Quality Newsletter

Quality Fast Facts: Variables vs. Attributes Inspection

In basic and brief terms attributes control is at the limits, variables control is within the limits. Concerning the data that is generated by each method, attributes data is discreet whereas variables data is continuous. It is established fact that attributes control has been on a gradual but pronounced reduction in American Industry since the mid to late fifties. Some of the reasons for this trend are as follows:

Manufacturing and quality are no longer separate functions in best in class companies - indeed they should not be. Inspection for the sole purpose of outright acceptance or rejection denies the essential economic advantages inherent in a modern, well-defined quality program. It is axiomatic that passing judgment on a lot or batch of material that has already been manufactured without proper in-process control is weak and ineffective quality assurance.

A well-defined quality program requires the commitment and leadership of management to be successful. At ACD, managers continually improve process, educate workers, and express quality concerns to suppliers in a timely fashion to mitigate unnecessary queue times.

One area that comes under close scrutiny is attributes inspection. Attribute inspection is effective as a final acceptance method for product/parts/components after it is produced/manufactured. Almost without exception it is found that attributes inspection is counter-productive when used as a process quality control method. When proper comparisons to variables inspection are evaluated, the following undeniable facts emerge:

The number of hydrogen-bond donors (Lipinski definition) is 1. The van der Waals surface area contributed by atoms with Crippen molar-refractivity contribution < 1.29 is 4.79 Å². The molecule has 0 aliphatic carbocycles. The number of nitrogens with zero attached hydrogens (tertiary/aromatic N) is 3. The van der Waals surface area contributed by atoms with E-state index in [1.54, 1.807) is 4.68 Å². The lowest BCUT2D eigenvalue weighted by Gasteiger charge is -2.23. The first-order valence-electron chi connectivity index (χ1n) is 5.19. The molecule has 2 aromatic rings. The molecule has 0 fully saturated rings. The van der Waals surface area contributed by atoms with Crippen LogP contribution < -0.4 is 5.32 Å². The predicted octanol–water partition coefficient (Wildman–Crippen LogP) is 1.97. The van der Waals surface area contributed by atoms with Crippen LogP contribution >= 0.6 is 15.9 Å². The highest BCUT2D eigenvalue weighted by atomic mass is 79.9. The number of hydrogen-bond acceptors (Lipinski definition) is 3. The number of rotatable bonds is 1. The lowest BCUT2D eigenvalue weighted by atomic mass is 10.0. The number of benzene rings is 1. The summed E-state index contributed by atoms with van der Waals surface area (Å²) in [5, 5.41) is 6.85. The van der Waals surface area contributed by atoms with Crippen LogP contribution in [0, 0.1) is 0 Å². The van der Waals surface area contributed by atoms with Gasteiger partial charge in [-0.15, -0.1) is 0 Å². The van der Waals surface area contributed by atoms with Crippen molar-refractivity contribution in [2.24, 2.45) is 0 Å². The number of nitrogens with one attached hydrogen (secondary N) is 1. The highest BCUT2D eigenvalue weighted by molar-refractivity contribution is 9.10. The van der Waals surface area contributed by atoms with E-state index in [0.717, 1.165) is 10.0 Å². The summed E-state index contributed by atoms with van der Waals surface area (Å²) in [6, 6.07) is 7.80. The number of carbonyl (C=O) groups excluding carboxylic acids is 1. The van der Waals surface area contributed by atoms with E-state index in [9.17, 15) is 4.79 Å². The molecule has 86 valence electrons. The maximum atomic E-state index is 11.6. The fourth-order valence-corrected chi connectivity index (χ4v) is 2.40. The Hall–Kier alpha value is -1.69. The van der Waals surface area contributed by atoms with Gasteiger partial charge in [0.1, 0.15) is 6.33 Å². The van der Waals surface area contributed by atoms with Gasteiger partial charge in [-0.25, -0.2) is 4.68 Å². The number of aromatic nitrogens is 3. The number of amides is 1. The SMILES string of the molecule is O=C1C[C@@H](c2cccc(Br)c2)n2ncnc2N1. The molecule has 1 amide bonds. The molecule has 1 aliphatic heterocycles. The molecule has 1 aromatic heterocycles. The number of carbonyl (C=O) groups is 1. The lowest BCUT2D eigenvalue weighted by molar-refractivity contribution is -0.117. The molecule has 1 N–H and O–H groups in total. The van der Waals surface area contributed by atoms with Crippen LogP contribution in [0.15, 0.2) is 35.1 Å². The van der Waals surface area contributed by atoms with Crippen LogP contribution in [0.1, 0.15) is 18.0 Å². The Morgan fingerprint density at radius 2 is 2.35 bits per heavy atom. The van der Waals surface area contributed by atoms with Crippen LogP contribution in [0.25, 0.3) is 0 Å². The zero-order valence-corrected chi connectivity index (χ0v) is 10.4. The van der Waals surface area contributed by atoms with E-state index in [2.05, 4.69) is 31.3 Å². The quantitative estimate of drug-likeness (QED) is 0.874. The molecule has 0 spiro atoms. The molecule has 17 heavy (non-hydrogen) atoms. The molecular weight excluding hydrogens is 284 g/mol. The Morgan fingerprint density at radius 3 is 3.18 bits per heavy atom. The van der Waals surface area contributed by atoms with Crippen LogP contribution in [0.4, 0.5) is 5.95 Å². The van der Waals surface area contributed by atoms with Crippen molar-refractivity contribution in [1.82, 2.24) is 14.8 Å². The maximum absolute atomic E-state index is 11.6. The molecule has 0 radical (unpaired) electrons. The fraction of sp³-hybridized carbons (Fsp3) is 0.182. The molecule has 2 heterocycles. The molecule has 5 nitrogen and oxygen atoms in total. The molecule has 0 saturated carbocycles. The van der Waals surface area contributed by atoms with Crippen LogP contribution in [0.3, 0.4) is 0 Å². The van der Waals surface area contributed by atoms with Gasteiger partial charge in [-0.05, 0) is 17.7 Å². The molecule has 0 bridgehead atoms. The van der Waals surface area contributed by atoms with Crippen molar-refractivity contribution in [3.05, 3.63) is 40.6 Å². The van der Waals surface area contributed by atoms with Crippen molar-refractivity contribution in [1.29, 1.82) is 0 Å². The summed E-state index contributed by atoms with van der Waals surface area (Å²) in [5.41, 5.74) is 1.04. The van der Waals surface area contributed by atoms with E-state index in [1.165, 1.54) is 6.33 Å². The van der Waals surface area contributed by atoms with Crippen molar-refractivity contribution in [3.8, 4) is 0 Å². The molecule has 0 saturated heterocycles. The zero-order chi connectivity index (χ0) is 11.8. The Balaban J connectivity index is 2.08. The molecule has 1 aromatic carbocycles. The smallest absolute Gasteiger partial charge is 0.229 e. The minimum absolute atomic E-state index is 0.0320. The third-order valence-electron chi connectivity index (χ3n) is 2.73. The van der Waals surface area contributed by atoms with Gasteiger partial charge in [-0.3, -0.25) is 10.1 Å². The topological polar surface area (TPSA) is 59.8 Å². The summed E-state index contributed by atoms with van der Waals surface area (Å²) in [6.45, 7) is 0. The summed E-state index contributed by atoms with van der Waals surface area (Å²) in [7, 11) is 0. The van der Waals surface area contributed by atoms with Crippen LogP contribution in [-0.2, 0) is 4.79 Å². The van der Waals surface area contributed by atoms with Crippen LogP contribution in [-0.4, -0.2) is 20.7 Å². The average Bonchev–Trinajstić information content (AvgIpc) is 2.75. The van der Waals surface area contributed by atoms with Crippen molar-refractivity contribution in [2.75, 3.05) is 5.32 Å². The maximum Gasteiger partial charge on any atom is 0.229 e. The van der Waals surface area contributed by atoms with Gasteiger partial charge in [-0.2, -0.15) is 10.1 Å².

1. Variables inspection offers complete control over the manufacturing process. With variables data trends are seen allowing for corrective action to be taken long before the product reaches the reject level.
  2. Variables data allows for the orderly and precise control over process adjustments. Changes in the process, when necessary, are easily effected. This may involve changes in tooling, fixturing, heat, etc. When completed, the results are known—not guessed at. The great bulk of dollars spent on poor quality usually evolve around the following areas:
  • Scrap
  • Sort
  • Selective Assembly
  • Downtime
  • Hunting for the Assignable Cause
  • Excessive Attribute Inspection

Variables gaging/in-process control mechanism provides for the avoidance of each of these costly areas.

  1. Variables gaging/control provides for uniformity of results. Everyone achieves the same results.
  2. With variables data communications are greatly improved. Specific rather than hazy information is transmitted.
  3. Variables gaging/control allows the use of modern statistical quality control techniques to be implemented such as control charts, capability studies, tool life studies, etc. These techniques in most cases allow for less inspection of the product itself because of the positive elements of control.
  4. Variables gaging/control is easier to calibrate and maintain. Generally, it is much faster than attributes gaging.
  5. Attributes gaging can require an operating sequence of push-pull and feel whereas variables gaging/control requires in essence (only) a scan of the readout. Experience tells us that attributes gaging on large quantities creates excessive operator fatigue and unreliable results.
  6. Attributes gaging/control is subject to greater wear. In the case of the screw thread the constant turning and screwing in and out of receiver type gaging creates sufficient abrasion to wear gage surfaces very rapidly.
  7. Since attributes gaging wears in the direction toward minimum material, rework is costly and in many cases impossible.

There are numerous other technical and economic advantages related to variables gaging/in process control. The most profound example may be when proper attributes gaging is compared to proper variables gaging and control. Cost-wise it is surprising to see that variables gaging/in process control does not create much of a cost differential when compared to the benefits of implementing the measurement system.